The New York Times' Adam Nagourney reported that Sen. John McCain will attack Sen. Barack Obama for supporting "tax increases," but Nagourney didn't note that Obama has proposed tax cuts for "working-class voters" and others. Nagourney joins other media outlets that have uncritically reported or failed to challenge assertions by the McCain campaign that Obama plans to raise taxes on all or most Americans.
Politico writers Ben Smith and Jonathan Martin reported a claim by Tucker Bounds, McCain campaign spokesman, that "Barack Obama wants more taxes from 21 million small businesses," without noting that it is false. In fact, Obama has proposed rolling back President Bush's tax cuts only on "people who are making 250,000 dollars a year or more," and according to the nonpartisan Tax Policy Center, 481,000 small businesses fall into the tax brackets that would be affected by those increases.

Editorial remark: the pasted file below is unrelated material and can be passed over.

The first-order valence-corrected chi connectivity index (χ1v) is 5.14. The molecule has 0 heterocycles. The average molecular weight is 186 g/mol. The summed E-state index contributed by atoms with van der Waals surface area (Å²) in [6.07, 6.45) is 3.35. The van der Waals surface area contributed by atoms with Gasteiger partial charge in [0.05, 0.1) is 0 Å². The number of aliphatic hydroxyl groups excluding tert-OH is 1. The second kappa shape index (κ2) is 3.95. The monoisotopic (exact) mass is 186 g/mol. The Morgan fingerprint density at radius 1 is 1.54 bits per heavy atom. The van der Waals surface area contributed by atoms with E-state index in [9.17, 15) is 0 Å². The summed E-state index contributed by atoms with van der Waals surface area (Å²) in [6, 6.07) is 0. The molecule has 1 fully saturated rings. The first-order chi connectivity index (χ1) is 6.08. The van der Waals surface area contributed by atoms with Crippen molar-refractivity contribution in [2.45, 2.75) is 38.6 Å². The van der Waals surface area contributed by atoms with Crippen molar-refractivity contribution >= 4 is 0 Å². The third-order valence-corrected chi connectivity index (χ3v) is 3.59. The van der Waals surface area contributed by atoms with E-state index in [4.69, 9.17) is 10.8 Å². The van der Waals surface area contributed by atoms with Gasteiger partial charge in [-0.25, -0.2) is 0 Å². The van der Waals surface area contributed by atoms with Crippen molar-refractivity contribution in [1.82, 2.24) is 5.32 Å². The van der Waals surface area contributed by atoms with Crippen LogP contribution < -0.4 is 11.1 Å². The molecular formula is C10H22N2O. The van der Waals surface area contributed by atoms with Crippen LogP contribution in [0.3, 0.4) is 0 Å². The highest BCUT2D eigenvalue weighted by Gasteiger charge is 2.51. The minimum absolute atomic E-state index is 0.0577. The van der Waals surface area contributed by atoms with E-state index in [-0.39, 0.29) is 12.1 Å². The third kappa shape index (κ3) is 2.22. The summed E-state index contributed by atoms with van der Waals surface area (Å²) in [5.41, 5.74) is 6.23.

On Hardball, Mike Barnicle said of Sen. Barack Obama's reaction to Sen. John McCain's proposal for a summer gas-tax holiday: "[P]oliticians have got to be very, very careful when they tell people living right at the margin, right at the edge, that $30 a week isn't a whole lot of money." But what Obama has said of McCain's proposal is that "[i]t would save you a total of about $28 for the entire year" -- not "$30 a week" -- and several analyses support Obama's claim.
On Fox & Friends, Mike Huckabee falsely asserted, "When Katrina, a Cat-5 hurricane, hit the Gulf Coast, not one drop of oil was spilled off of those rigs out in the Gulf of Mexico." In fact, according to a report prepared for the federal government by an international consulting firm, damages related to Hurricane Katrina resulted in 70 spills from outer continental shelf structures with a total volume of approximately 5,552* barrels of oil and petroleum products.